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Digital Archive International History Declassified

September 24, 1963

REPORT ON VISIT OF THE SOCIETY OF CHINESE-SOVIET FRIENDSHIP TO THE SOVIET UNION, T. SKVORTSOV-TOKARIN

This document was made possible with support from the Leon Levy Foundation

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    Report on a tour group of Chinese citizens from the Society of Chinese-Soviet Friendship. The group visited Moscow, Tbilisi, Sochi, Kiev, Riga, and Leningrad. The Soviet guides were frustrated by the groups' argumentative behavior and attempts to speak directly to Soviet workers. The group was especially interested in finding out if Soviet listeners heard broadcasts of Radio Beijing.
    "Report on Visit of the Society of Chinese-Soviet Friendship to the Soviet Union, T. Skvortsov-Tokarin," September 24, 1963, History and Public Policy Program Digital Archive, GARF f. 9576, op. 18s, 1963, d. 217, l. 273-281. Obtained and translated for CWIHP by Austin Jersild. http://digitalarchive.wilsoncenter.org/document/116833
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Secret.  Copy No. 5

24 September 1963

To No. 1741s

REPORT

About the stay in the USSR of a group of tourist-activists of the Society of Chinese-Soviet Friendship

From 28 August to 19 September of this year a group of tourists-activists of the Society of Chinese-Soviet Friendship (OKSD) was located in the Soviet Union:

1.  Wang Zhongyin -member of the Bureau of the provincial committee of the CCP in the province of Shandong, deputy of the department of agitation and propaganda of the provincial committee of the CCP, the deputy chairman of the OKSD of Shandong province, the leader of the group.

2.  Zong Kewen -commander of the archive administration of the people’s provincial committee of Heilongjiang, member of the OKSD administration in Heilongjiang province, the deputy leader of the group

3.  Mi Jiafan -the deputy chairman of the Hubei branch of the Chinese people’s society of cultural ties abroad, the deputy chair of OKSD in Hubei province and the city of Wuhan, the deputy leader of the group

4.  Zhai Xingdong -the main editor of Hebei ribao (newspaper), a member of the OKSD administration in Hebei province

5.  An Lin -deputy commander of the finance and trade office of the people’s committee in the city of Beijing

6.  Xu Guang -chair of the federation of women in city of Tianjin, deputy chair of OKSD in Tianjin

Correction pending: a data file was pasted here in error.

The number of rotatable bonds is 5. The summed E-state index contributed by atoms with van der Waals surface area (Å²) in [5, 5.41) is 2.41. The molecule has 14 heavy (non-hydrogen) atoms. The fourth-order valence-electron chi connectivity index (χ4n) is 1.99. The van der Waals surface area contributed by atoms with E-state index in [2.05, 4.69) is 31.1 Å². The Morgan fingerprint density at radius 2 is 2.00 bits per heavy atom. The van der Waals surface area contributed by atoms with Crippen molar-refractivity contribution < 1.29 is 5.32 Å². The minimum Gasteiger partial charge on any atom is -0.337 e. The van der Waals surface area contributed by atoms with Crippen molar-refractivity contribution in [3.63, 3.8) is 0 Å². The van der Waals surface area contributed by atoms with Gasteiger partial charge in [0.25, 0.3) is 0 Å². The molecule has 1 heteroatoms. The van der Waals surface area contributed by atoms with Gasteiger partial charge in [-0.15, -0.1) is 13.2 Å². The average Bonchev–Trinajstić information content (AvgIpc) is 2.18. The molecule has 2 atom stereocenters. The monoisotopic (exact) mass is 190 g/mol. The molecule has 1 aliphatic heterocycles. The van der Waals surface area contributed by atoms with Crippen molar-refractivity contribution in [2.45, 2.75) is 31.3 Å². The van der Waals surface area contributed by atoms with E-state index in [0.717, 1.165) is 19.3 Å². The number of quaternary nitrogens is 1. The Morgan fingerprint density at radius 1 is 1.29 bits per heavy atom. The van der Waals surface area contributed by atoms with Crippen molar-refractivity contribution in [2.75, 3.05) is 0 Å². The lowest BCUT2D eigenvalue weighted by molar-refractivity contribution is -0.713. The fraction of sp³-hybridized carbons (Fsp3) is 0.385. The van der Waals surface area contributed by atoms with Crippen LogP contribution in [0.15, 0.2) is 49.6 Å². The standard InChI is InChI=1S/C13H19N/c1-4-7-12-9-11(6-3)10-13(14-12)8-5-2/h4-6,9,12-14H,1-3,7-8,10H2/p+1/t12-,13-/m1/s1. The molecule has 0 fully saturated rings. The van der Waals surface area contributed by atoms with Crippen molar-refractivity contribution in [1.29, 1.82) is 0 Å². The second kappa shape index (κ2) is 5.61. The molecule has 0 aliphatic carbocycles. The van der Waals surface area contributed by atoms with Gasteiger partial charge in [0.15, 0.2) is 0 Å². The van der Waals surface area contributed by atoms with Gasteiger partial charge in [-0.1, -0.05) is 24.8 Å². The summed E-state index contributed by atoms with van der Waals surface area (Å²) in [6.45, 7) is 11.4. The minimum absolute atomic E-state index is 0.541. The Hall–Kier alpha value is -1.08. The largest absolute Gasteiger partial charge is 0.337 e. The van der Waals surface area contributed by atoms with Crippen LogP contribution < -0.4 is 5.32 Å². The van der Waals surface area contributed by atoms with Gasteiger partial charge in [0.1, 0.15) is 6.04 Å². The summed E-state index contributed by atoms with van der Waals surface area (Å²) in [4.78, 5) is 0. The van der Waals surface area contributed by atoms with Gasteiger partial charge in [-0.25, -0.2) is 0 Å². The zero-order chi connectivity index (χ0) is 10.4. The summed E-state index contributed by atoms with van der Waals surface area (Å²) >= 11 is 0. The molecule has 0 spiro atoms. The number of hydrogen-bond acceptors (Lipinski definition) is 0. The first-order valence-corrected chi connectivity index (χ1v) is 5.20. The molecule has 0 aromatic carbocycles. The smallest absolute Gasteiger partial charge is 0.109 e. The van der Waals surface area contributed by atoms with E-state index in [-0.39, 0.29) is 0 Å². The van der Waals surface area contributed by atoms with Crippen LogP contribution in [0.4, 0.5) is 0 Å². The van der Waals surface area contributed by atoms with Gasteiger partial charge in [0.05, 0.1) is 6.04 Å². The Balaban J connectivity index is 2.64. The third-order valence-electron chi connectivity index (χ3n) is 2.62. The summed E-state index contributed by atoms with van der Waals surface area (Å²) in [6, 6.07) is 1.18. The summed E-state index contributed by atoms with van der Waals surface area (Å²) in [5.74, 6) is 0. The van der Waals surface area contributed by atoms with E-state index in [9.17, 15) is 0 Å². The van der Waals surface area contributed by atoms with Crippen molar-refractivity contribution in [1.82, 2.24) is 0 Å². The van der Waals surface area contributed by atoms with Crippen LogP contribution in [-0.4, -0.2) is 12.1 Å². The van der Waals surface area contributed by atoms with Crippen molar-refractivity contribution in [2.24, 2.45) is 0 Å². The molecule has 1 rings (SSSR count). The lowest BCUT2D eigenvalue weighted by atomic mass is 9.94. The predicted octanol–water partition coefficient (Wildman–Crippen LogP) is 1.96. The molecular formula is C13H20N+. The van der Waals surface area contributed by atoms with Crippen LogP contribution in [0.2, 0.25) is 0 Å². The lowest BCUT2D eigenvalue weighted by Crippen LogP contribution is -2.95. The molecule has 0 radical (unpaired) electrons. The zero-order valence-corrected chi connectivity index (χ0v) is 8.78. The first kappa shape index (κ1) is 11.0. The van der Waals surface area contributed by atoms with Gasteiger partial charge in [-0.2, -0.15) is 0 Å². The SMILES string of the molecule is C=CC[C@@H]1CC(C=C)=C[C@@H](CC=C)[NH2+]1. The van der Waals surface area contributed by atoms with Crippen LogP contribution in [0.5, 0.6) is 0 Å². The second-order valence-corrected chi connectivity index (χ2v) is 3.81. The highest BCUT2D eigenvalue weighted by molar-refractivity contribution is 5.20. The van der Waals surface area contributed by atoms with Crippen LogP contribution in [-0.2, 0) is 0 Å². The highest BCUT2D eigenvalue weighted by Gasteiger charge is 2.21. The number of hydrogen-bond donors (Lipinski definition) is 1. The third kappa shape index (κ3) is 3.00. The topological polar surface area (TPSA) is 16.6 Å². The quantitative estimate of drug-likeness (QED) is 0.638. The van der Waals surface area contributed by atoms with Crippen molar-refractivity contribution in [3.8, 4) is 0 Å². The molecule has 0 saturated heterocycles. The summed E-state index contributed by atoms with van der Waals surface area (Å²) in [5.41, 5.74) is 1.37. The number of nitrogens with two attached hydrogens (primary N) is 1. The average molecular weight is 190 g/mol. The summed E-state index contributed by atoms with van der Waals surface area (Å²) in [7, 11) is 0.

7.  Zhong Wangyang -deputy rector of Shanghai Conservatory

8.  Zhang Zhenlun -deputy chair of the federation of trade unions in Jiangxi province

9.  Su Ming -deputy chair of the people’s committee in city of Changsha, member of the city committee of the people’s political consultative council of China in the city of Changsha

10.  Zhao Zhen -general secretary of OKSD in city of Zhengzhou

11.  Cui Yunchang -journalist

12.  Yang Tingti -secretary of OKSD central administration

13.  You Dazhen -worker of main administration of “Inturist” of PRC

14.  Zhang Mingliu -translator for central administration of OKSD

15.  Wang Yiying -translator for central administration of OKSD

From 28 August to 1 September the group was located in Moscow.

A conversation took place about the program of stay of the group in the USSR on 29 August.  L.V. Dubrovik, the deputy chairman of OSKD, outlined the itinerary for the group in the USSR.  During this discussion the leader of the group informed us that the group had come to the USSR to strengthen Chinese-Soviet friendship.  In particular he said:  “We are sure that if the peoples of our countries will live in friendship and unity, then we can mutually learn from each other, and achieve great successes.”

At the first discussion in the Society the members of the Chinese group requested information about how they might best spend their free time in Moscow and other cities.  Already at this time it was obvious that the group members had little interest in the work of the Union of Soviet Societies of Friendship and the Society of Soviet-Chinese Friendship.  At the subsequent trips to various OSKD branches in the republics and cities, during visits to particular sites—the members of the Chinese group as a collective were never particularly interested in the work of the OSKD.  The true face of the group was revealed already by 30-31 August, when the Chinese visited the Moscow Shcherbakov Silk Factory, the Moscow Kremlin, and the Lenin Central Museum, and started to hand out cards to passing Soviet citizens with information about daily radio broadcasts from Beijing in Russian and query Soviet people to see if they had heard Beijing radio broadcasts and whether or not they liked them.